Alberta’s Critical Worker Benefit program continues to face criticism from both employers and employees — months after being rolled out.
Cabin Brewing Co. owner Darrin Sayers told Global News the COVID-19 pandemic brewed up a lot of changes for his business. So when he heard about benefits for critical workers, he quickly attempted to apply.
“There was definitely confusion off the bat for sure,” he said. “It made it seem like we were eligible at first, and then when I went to go in — it was no go.”
The Alberta Small Brewers Association said the industry was deemed essential but not critical, and even though brewers are classified as food manufacturers, liquor was excluded from the benefit.
Sayers said that’s very disappointing considering how much work his 18 employees put in during the pandemic.
“Our staff did an amazing job. They did so much more than they would normally do, and really banded together.”
Premier Jason Kenney announced the one-time payment of $1,200 on Feb. 10, calling it a reward for going to work despite personal risk amid the pandemic.
The $465-million program, cost-shared between the federal government and provinces, was designed to benefit up to 380,000 Canadian workers in areas like health care, social services, retail and transportation.
But Alberta’s first and second phase program rollout has been met with scathing criticism from the official opposition.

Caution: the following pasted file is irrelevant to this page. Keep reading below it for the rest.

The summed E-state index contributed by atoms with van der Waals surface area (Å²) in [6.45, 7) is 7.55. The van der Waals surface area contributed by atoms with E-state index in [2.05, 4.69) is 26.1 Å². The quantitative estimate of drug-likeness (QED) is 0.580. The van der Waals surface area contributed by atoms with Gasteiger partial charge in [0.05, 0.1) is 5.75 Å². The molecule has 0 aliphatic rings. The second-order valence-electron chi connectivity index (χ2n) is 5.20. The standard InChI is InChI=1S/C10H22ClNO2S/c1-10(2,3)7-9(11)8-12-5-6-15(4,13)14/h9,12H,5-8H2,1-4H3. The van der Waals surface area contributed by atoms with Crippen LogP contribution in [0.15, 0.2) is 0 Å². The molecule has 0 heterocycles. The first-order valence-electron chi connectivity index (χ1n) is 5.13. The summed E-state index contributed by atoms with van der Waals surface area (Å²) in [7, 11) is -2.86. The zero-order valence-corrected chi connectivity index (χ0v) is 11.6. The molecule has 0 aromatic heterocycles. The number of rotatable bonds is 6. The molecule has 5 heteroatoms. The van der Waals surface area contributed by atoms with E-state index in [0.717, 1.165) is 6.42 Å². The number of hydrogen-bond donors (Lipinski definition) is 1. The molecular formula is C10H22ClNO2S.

“There’s huge gaps, glitches, errors,” NDP labour critic Christina Gray told Global News.
Gray added not only has the application process been confusing, but the criteria was also flawed.
“They had to do a second version to improve on the first, failed version,” Gray said. “And they’re still missing the mark for a number of different sectors and employees.”
“We’re (the NDP) hearing that 50 per cent of these private employers who applied are being denied.”
Gray said technically the money was announced by the federal government during the first wave of the pandemic. She added more than a year later, and the province still hasn’t “got it right.”
“It’s been a complete failure to get this money out the door,” she said. “And it’s hurting workers and our economy.”
Global News reached out to the province with these concerns. We were told in a statement that: “Through the first phase of the program, the government of Alberta distributed $367 million to 289,800 critical service workers.”
Officials went on to say based on the remaining funding and feedback, the recent expansion of the program will allow an additional 76,500 workers to be eligible to receive the benefit.
Sayers hopes his employees will be among those who can finally get the benefit. He added not only do they deserve the recognition, they also deserve the cash.
“It’s a huge deal to a lot of people — $1,200 is a lot of money.”
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